The slow corruption of ideals of the Democrats makes sense if you see making hay as the point of the whole thing for many (not all) people.  Some people– many of the base– believe that supporting the ideals and trying to fix problems is what the party or group is actually trying to do.  But even they have to be pretty sharp to notice how political priorities subtly steer idealism away from politically unprofitable solutions, and frequently stop being a source of energy once the reputation for trying has been established.

The hay that they’re making takes different forms, of course.  Sometimes it’s votes, sometimes it’s grant money, sometimes it’s a feeling of moral superiority.  But sooner or later they run out of grist for the grievance mill, and then they have to start putting other stuff through. And that’s when the bullshit begins.  That’s when the tail comes to wag the dog.  That’s when the process becomes more important than the result.  This happens on the Republican or conservative side too, of course; military spending is hay.

I suspect that if he exists somewhere, Martin Luther is having a quiet chuckle at the universality of human nature, because the capture and deterioration of moral institutions is exactly the circumstance he fought against.

The Democratic field in 2020

Who will the Democratic nominee be in 2020?  That was the chatter at Nate Silver’s 538, in a sort of Round Table discussion that they call a snake draft.  As a libertarian-ish Independent in a swing state, I just wanted to mention my thoughts about some of their top possibilities.

  1. Elizabeth Warren.  Ugh.  About the only things she really has going for her (not with me, with the electorate) are that she’s fairly well-known nationally, she’s a woman and she has a portfolio, as it were, akin to Bernie Sanders’s– superficial egalitarianism.  She could probably win the Democratic primary, but not the general election.  The policy superficiality aside, her flaws are the long, public history of her whoring after minority status as a Leftist status symbol, and the fact that she’s condescending and schoolmarmish in an intensely irritating way.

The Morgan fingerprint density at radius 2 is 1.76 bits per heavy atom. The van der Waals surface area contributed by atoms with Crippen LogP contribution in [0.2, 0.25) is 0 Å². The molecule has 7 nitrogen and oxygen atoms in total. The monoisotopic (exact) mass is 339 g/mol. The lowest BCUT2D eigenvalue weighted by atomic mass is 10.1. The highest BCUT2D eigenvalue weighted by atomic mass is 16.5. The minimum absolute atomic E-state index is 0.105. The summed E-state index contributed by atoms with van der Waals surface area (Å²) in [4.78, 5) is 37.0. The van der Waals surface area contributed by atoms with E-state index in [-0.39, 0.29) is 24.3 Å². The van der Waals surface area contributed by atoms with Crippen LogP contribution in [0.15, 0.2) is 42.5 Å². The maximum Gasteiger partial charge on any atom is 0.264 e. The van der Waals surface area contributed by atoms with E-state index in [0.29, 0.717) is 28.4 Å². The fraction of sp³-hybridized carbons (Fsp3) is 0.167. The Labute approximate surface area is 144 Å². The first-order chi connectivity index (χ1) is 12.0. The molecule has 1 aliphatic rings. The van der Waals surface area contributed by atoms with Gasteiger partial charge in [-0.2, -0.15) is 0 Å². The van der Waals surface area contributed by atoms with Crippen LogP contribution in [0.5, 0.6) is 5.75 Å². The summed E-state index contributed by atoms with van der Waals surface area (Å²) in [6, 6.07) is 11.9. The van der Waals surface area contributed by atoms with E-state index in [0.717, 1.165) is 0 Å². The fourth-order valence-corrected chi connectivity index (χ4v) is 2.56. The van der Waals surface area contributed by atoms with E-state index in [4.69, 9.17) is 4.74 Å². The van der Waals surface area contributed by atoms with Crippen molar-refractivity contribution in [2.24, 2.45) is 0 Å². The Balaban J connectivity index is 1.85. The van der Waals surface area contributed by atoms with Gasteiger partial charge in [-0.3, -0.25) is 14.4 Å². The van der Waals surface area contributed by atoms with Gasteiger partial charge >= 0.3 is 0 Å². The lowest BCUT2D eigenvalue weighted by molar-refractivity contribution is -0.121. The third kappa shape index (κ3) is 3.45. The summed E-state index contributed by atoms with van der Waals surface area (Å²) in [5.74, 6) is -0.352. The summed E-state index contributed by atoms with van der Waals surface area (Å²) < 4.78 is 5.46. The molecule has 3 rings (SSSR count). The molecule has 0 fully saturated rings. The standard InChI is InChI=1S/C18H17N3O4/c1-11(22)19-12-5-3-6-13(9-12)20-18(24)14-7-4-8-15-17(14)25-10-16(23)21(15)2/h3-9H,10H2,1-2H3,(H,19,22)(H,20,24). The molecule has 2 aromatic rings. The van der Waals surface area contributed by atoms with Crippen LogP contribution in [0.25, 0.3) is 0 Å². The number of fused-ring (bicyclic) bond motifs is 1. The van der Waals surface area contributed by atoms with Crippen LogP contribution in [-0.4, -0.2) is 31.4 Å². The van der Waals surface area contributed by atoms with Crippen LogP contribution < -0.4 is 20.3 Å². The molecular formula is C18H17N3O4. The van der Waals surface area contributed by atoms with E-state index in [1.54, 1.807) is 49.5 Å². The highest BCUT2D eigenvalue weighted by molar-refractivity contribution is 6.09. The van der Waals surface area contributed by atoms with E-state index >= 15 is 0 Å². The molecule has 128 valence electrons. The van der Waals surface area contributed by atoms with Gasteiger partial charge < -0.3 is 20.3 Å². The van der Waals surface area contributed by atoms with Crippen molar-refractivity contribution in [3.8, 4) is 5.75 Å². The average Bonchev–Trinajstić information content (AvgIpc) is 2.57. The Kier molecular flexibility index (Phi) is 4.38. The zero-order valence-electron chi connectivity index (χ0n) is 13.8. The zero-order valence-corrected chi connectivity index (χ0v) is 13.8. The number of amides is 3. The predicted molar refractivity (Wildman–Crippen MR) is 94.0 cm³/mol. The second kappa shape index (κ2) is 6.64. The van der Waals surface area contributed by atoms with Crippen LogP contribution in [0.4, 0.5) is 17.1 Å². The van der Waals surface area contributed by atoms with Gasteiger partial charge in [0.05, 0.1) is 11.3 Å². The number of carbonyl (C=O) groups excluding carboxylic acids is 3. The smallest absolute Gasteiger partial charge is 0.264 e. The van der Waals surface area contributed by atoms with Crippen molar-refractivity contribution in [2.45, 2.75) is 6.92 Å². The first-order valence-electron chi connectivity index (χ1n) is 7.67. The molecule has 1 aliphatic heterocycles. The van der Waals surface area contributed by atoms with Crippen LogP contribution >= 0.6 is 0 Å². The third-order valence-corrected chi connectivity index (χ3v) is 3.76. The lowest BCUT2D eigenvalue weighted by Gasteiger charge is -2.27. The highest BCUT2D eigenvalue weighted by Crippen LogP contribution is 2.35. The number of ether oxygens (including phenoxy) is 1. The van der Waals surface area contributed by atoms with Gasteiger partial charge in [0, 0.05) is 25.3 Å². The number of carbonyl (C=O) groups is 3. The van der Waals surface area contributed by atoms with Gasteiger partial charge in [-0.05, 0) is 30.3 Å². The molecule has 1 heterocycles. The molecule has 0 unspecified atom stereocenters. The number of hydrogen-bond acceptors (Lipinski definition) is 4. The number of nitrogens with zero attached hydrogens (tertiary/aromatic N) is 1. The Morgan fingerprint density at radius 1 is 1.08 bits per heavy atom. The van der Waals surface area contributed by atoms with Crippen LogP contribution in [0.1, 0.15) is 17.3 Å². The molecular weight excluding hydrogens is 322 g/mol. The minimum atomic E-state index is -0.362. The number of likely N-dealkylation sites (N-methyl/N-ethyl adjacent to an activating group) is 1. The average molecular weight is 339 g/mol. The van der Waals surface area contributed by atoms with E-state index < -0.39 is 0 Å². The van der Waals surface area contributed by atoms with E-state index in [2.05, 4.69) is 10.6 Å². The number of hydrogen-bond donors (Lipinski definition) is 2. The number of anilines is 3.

2. Kamala Harris.  Who?  Yeah, I know, a senator from California.  As though that were a swing state.  Yes, she’d get lotsa donations from the Golden State, but 2016 proved yet again that money has a limited impact on political victories.  Apart from that, she’s just another generic Democrat chasing after “historic!”
  3. Kirsten Gillbrand.  Known to me chiefly for having been handed Hillary Clinton’s Senate seat in deep-blue New York.  This was after Hillary was handed it, served without much distinction, lost her one competitive race before 2016, and was handed the Secretaryship of State.  That particular office is not exactly one that tempers a politician in the white-hot flame of competitiveness.  (True, fewer are these days.)  Basically a nobody, as far as I’m concerned.
  4. Joe Biden.  A long-experienced politician, originally from purple Pennsylvania, nationally known with Executive branch experience.  That he’s not at the top of everyone’s list speaks volumes about the Democratic Party’s poisonous addiction to identity politics and party identity narrative.  He’d be the one candidate who could actually get the Presidency by winning it, rather than by the Republican candidate losing it.
  5. Eric Holder.  In baseball terms, near as I can tell, Holder would be the equivalent of a .240 hitter in AA ball.  What does he have apart from being black and anyone at all having heard his name?  (Another generic Democrat chasing after “historic!”– but Obama has picked most of the low-hanging fruit.)
  6. Beto O’Rourke.  Why on earth are so many candidates with tiny resumes at the top of the Democratic list?  On the list at all, sure, but he’s like the 50-1 shot at the Kentucky Derby, and should be way down the list.  His inclusion here is likely an example of recency bias.  Unless he wins, which isn’t likely, a year or two from now people will barely remember him.
  7. Cory Booker.  Probably one of the stronger candidates, not because he’s black (see above about the low-hanging fruit) but because he actually has something resembling a struggle, as mayor of Newark, and executive experience, and some history of bipartisanship.
  8. Bernie Sanders.  Not a likely event, due to his age.  Yes, Trump’s almost as old, but seems one hell of a lot more vigorous.
  9. Michael Avenatti.  He brings to mind O Brother, Where Art Thou?  In that movie, the challenger in the Mississippi gubernatorial election is winning in the polls with a shtick about being for the “little man”, with a midget on the platform to agree with him, and the governor’s son says, “We could hire our own midget, even shorter than his.”  Avenatti would be the Democrats hiring their own midget.
  10. Oprah Winfrey.  She might actually be formidable against Trump– nationally known and admired, being at least somewhat self-made through fighting her way upward, having been successful in business.  But on the other hand, maybe not; being on a TV show where she gets to pick the guests and topics probably doesn’t prepare you that well for politics.  And in any case, she’s not running, which is probably why she’s at the bottom of the 538 discussion.

There were other candidates on the list, but the 538 people were really scraping the bottom of the barrel at that point, and my remark about most of them would amount to “who?”.